Ultrafast Memory materials
The search for metastable state switched by ultrafast laser pulses or electrical pulses has led to several patent applications and international projects and collaborations.
An important new area of research is related to the search for new metastable states which have both fundamental and practical importance. The functionality of computer memory elements is currently based on multi-stability, driven either by locally manipulating the density of electrons in transistors or by switching magnetic or ferroelectric order. Another possibility is switching between metallic and insulating phases by the motion of ions, but their speed is limited by slow nucleation and inhomogeneous percolative growth. Here we demonstrate fast resistance switching in a charge density wave system caused by pulsed current injection. As a charge pulse travels through the material, it converts a commensurately ordered polaronic Mott insulating state in 1T–TaS2 to a metastable electronic state with textured domain walls, accompanied with a conversion of polarons to band states, and concurrent rapid switching from an insulator to a metal. The large resistance change, high switching speed (30 ps) and ultralow energy per bit opens the way to new concepts in non-volatile memory devices manipulating all-electronic states.
Dual vortex charge order in a metastable state created by an ultrafast topological transition in 1T-TaS2.
Many body systems in complex materials undergoing non-equilibrium phase tran- sitions may self-organise into ordered metastable emergent states with new and un- expected functionalities. Recent observation of long-living metastable states induced by a single ultrafast optical pulse gave access to previously unexplored area of non-stroboscopic and real space measurements for systems out of equilibrium. Here, using large-area scanning tunneling microscopy we reveal an intricate chiral vortex structure and complex tiling of charged electron domains in the metastable metallic state in 1T-TaS2 created by a non-equilibrium topological transition initiated by a single femtosecond optical pulse. A Moir ́e analysis shows that the interference of non-equilibrium nested Fermi surface electrons leads to the creation of charge vortices D⃗ on a length scale of ∼70 nm. On a much smaller scale of ∼ 5 nm, domain configurational patterns appear, which show bound vortex-antivortex pairs, discommensurations, domain wall crossings and kinks, consistent with a rapidly quenched Berezinskii-Kosterlitz-Thouless transition. Long-range ordered state emerges finally through domain phase locking in space, thus supporting the fundamental concept that macroscopic states can be created out of equilibrium. Revealing the detailed mechanism for the transition opens the way to design of long-range charge-ordered metastable states with intricate emergent properties under controlled non-equilibrium conditions. The paper is currently under review, and the latest preprint can be found at arXiv: 1704.08149v2.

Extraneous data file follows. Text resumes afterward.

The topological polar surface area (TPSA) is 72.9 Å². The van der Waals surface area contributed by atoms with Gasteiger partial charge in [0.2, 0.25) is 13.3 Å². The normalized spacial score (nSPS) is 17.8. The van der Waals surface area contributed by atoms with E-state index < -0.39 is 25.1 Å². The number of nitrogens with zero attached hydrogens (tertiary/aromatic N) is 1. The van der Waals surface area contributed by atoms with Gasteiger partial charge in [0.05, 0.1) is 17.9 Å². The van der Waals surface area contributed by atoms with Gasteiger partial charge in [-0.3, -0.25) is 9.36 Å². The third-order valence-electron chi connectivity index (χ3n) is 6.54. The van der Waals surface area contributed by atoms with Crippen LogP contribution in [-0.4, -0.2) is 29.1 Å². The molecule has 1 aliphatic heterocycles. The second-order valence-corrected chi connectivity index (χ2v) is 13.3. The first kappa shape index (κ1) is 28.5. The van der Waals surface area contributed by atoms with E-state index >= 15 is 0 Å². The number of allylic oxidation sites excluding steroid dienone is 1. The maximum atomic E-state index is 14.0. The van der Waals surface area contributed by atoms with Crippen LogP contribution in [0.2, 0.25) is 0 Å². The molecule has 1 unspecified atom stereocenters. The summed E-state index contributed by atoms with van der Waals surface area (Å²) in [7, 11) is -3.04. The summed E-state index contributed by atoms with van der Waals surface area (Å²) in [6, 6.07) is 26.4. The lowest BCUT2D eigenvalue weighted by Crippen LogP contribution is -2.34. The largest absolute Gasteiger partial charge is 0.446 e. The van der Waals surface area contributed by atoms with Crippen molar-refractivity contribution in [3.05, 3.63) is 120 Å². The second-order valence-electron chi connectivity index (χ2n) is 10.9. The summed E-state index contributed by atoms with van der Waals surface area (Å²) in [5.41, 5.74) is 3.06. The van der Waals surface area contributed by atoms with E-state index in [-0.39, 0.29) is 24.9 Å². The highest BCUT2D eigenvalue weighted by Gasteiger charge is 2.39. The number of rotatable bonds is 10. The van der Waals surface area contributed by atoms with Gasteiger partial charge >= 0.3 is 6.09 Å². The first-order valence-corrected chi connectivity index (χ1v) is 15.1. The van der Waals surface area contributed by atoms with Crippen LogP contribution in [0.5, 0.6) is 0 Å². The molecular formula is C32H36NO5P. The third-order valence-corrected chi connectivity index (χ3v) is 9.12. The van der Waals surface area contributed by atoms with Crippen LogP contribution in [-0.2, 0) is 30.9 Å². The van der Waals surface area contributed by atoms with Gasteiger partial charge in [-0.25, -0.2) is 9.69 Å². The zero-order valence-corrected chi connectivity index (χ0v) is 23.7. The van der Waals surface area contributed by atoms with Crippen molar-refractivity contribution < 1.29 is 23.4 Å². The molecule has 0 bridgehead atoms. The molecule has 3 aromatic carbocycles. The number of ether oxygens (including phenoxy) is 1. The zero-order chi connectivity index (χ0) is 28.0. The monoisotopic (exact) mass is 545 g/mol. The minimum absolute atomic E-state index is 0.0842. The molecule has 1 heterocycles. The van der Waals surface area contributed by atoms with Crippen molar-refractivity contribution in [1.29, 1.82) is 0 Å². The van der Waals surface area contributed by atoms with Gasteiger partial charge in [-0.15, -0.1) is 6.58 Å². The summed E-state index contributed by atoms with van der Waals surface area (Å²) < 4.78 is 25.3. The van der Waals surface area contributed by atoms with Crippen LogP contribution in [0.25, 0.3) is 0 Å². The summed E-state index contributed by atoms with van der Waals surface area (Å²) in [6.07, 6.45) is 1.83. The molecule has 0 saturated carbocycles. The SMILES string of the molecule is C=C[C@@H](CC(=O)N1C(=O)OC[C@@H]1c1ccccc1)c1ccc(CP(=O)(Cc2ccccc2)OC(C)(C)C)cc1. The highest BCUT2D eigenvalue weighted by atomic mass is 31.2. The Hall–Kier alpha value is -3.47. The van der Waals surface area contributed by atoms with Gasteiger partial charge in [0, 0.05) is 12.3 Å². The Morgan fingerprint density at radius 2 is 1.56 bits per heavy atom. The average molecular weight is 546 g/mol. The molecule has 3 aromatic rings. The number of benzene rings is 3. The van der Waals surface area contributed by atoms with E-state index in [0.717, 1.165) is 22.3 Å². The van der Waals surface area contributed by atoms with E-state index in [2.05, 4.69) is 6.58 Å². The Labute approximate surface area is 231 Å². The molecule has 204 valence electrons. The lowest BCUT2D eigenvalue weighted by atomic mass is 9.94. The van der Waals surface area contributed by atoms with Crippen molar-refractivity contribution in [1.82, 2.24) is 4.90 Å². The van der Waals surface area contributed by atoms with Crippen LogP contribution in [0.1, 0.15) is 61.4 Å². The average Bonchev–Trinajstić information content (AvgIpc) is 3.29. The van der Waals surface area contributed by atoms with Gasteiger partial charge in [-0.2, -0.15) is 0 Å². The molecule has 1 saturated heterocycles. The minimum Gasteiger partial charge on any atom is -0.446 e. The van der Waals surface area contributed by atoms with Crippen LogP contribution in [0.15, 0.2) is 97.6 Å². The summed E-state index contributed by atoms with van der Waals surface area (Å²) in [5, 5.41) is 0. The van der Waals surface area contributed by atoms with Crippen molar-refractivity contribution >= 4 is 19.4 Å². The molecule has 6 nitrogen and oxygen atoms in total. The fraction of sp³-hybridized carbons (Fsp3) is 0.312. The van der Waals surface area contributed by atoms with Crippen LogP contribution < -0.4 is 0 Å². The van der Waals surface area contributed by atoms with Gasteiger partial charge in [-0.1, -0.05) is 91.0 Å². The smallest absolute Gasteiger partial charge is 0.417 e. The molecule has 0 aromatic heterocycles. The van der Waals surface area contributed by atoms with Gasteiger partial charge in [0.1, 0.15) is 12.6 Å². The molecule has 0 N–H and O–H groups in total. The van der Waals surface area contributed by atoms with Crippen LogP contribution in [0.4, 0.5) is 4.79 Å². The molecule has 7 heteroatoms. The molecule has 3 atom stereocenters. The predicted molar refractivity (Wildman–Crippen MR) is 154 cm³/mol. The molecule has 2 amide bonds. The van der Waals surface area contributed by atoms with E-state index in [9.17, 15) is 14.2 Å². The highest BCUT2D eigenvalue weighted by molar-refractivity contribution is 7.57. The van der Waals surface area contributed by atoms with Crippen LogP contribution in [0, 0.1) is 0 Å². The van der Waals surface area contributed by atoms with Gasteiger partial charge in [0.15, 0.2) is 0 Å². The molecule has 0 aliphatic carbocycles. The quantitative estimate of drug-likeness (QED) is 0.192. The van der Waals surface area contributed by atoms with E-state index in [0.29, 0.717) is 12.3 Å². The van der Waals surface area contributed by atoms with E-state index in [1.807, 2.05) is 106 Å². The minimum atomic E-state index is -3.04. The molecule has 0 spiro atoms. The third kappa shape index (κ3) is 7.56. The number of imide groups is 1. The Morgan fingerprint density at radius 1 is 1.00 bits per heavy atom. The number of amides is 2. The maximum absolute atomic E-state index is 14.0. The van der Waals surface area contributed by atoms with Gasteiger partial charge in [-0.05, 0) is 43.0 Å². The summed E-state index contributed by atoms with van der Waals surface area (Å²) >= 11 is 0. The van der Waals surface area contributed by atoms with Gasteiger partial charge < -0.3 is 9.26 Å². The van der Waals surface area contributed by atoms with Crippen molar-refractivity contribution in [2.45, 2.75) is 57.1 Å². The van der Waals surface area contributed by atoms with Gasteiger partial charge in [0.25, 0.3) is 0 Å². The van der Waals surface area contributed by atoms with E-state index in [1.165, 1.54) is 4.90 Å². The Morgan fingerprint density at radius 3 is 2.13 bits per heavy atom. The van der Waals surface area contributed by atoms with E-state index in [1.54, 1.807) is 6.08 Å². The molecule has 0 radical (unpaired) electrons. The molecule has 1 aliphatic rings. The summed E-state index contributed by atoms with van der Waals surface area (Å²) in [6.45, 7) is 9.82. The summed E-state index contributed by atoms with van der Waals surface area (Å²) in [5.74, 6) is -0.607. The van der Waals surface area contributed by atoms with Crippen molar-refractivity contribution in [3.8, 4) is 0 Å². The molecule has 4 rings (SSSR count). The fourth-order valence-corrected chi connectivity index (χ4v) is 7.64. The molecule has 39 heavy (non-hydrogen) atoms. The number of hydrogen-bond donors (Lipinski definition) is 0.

Ultrafast Switching to a Stable Hidden Quantum State in an Electronic Crystal
Science 11 April 2014, Vol. 344, Issue 6180, pp. 177-180
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